Glory days

Why do I feel so nostalgic this morning? Possibly because I saw one of these while reading the news. I’ve always loved the look of a ’65 Mustang. And now that they’re bringing that classic look back, well, here I am, wanting one. Please send it to me. Rat Fink, Finkleman Street, Finkville. And please fill up the back seat with these. And these.

Seriously, fiends. I don’t ask you for much.

Dad’s toy

I remember, as a kid, seeing Mustangs and thinking they were the coolest, sleekest things — almost as fantastic as the powder blue ’63 Pontiac Tempest convertible Dad drove. I have a distinct memory of this car: Mavis and I lying down in the back seat (circa 1965, before the days of seat belt laws), watching the stars go by on a warm Sunday evening drive home from Grandma’s house. Good times.

I don’t know when the Tempest left us, or what happened to it. I’m sad I never asked while our folks were alive. There’s a blank space in my car memories until 1971, when Dad — obviously a Pontiac man — drove home in this beauty – a brand new Pontiac Catalina. And yes, I’m being sarcastic. :-)

Thank the gods, we never owned a station wagon. At least I don’t *think* we did. Everyone at the time was buying the soon-to-be-ubiquitous Town & Country-style “woodies.” Thank you, no. (However, I did run across a rather funky update on the theme. Fun.)

Our parents threw down a hundred bucks for this gem, which was nowhere close to the shape of the one in the picture, I might add. All I remember is rust, and doors that were almost impossible to open, as each one weighed 6,000 lbs. I was embarrassed to ride in it, and it was about as dependable as a screen door on a submarine. I remember getting sick at school one day (I came down with a bad stomach bug, and the nausea was so bad, I asked my teacher for the bathroom pass, but didn’t make it to the door before passing out; I woke up seconds later with a shoe missing and my arm in the garbage can…humiliating), and Mother couldn’t get the dang car started, so my principal had to drive me home. More humiliation.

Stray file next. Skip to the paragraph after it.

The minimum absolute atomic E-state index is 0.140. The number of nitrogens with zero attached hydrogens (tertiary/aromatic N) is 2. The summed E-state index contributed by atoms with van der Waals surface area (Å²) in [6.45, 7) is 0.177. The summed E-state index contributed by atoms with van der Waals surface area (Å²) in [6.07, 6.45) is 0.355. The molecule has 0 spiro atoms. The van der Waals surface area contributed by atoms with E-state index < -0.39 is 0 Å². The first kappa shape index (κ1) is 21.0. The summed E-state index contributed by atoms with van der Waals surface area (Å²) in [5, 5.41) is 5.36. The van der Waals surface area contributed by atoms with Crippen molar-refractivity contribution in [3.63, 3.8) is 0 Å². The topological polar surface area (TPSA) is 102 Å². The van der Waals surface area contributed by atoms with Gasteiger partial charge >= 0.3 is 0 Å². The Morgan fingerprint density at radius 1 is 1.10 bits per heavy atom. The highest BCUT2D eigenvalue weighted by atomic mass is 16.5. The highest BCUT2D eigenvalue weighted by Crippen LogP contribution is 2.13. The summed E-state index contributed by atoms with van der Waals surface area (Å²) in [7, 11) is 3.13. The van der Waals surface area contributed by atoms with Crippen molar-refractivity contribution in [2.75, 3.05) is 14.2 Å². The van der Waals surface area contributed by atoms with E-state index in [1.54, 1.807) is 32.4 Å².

I’ll bet you have some fun family car memories. Or maybe some of the not-so-fun, don’t make me stop this car variety. :-) We had those experiences, too.

Happy Sunday!

11 thoughts on “Glory days

  1. PKPudlin

    Car memories – Wow, Fink – you’ve hit the mother lode here LOL

    We inherited a Studebaker from my grandmother that was old in 1966, making it probably a late ’50s model. We found out the back doors didn’t always latch well when we went around a corner and my brother almost tumbled out on the way to school. One day I noticed something strange growing in the back seat, and asked my mom what it was – it was mold. Gross.

    When I was a teen, my mom insisted that I learn to drive a manual transmission. Her choice for my training car? A Ford Pinto. That thing had a very tight clutch and kicked my butt all over the church parking lot. Then one day she let me try on our VW bug – what a huge difference! I took my test on that car and passed the first time around.
    That little bug was named ‘Edith’. Edith loved McDonalds and would take us there often – but only when Mom was driving.

    My first car was a VW Bug that I called ‘Mikey’. Mikey hated everything and was so ugly that when I visited friends, they wouldn’t let me park in front of the house next to their pretty Camaros. I had to park down the street.

    When I was 19, I purchased my very first *brand new* car – it had 44 miles on it. A Mustang II California Special Edition – white with a teal-colored vinyl roof and teal interior. It was the prettiest thing I had ever seen, and I was all that and a bag of chips when I drove that car. About 4 years later, my first daughter was born, and since the Mustang was a 2-door, the whole carseat thing was really difficult. My husband traded it in for a 4- door mommy-car without telling me – I just came home one day and it was gone. On one level I understood, but on another level I’d never forgive him.

    Then there was my Dodge Dart that I purchased for $500 in 1988. It was a disgusting green color and the girls named it ‘McBean’. In the one year I had that car, it was behind a wrecker 7 times. The floor was completely rusted through in places, which made it convenient for getting rid of sunflower seed shells. I spent many more times than the purchase price on repairs and finally traded it in for a Ford Escort, but I drove McBean from Elmira to Ithaca NY and back for 8 months (about 35 miles one way) in all kinds of weather. The girls cried when I traded it in. I told the Ford dealer to put a bullet through the block and give it a decent burial.